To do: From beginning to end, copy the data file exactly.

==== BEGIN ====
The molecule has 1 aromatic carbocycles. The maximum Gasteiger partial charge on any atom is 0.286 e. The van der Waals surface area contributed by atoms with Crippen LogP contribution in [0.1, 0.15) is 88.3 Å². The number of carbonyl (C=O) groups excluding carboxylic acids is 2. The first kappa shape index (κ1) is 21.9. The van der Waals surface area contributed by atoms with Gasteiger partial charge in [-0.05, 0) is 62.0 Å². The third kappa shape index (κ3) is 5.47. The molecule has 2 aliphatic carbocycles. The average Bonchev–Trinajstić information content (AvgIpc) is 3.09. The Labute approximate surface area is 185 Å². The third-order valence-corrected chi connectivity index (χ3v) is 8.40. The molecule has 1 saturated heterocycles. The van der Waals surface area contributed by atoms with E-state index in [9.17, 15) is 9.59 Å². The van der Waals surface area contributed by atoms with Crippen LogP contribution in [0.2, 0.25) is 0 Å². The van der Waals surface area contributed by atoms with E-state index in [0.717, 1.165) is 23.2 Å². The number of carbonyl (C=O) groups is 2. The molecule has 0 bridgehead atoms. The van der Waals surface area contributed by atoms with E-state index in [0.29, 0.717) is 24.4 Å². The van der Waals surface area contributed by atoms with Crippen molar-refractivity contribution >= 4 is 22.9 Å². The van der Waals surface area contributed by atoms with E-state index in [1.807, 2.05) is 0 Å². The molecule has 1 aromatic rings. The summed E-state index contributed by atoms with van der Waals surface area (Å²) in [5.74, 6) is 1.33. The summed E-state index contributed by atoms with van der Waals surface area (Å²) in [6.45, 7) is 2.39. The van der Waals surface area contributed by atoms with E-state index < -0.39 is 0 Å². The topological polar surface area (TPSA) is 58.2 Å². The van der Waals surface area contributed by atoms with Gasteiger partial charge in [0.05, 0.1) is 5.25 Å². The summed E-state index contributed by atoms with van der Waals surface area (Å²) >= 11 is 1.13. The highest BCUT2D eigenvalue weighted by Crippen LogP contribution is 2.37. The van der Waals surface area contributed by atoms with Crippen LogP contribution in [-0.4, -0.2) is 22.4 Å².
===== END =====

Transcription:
The molecule has 1 aromatic carbocycles. The maximum Gasteiger partial charge on any atom is 0.286 e. The van der Waals surface area contributed by atoms with Crippen LogP contribution in [0.1, 0.15) is 88.3 Å². The number of carbonyl (C=O) groups excluding carboxylic acids is 2. The first kappa shape index (κ1) is 21.9. The van der Waals surface area contributed by atoms with Gasteiger partial charge in [-0.05, 0) is 62.0 Å². The third kappa shape index (κ3) is 5.47. The molecule has 2 aliphatic carbocycles. The average Bonchev–Trinajstić information content (AvgIpc) is 3.09. The Labute approximate surface area is 185 Å². The third-order valence-corrected chi connectivity index (χ3v) is 8.40. The molecule has 1 saturated heterocycles. The van der Waals surface area contributed by atoms with E-state index in [9.17, 15) is 9.59 Å². The van der Waals surface area contributed by atoms with Crippen LogP contribution in [0.2, 0.25) is 0 Å². The van der Waals surface area contributed by atoms with E-state index in [0.717, 1.165) is 23.2 Å². The number of carbonyl (C=O) groups is 2. The molecule has 0 bridgehead atoms. The van der Waals surface area contributed by atoms with E-state index in [0.29, 0.717) is 24.4 Å². The van der Waals surface area contributed by atoms with Crippen molar-refractivity contribution >= 4 is 22.9 Å². The van der Waals surface area contributed by atoms with E-state index in [1.807, 2.05) is 0 Å². The molecule has 1 aromatic rings. The summed E-state index contributed by atoms with van der Waals surface area (Å²) in [5.74, 6) is 1.33. The summed E-state index contributed by atoms with van der Waals surface area (Å²) in [6.45, 7) is 2.39. The van der Waals surface area contributed by atoms with E-state index < -0.39 is 0 Å². The topological polar surface area (TPSA) is 58.2 Å². The van der Waals surface area contributed by atoms with Gasteiger partial charge in [0.05, 0.1) is 5.25 Å². The summed E-state index contributed by atoms with van der Waals surface area (Å²) >= 11 is 1.13. The highest BCUT2D eigenvalue weighted by Crippen LogP contribution is 2.37. The van der Waals surface area contributed by atoms with Crippen LogP contribution in [-0.4, -0.2) is 22.4 Å².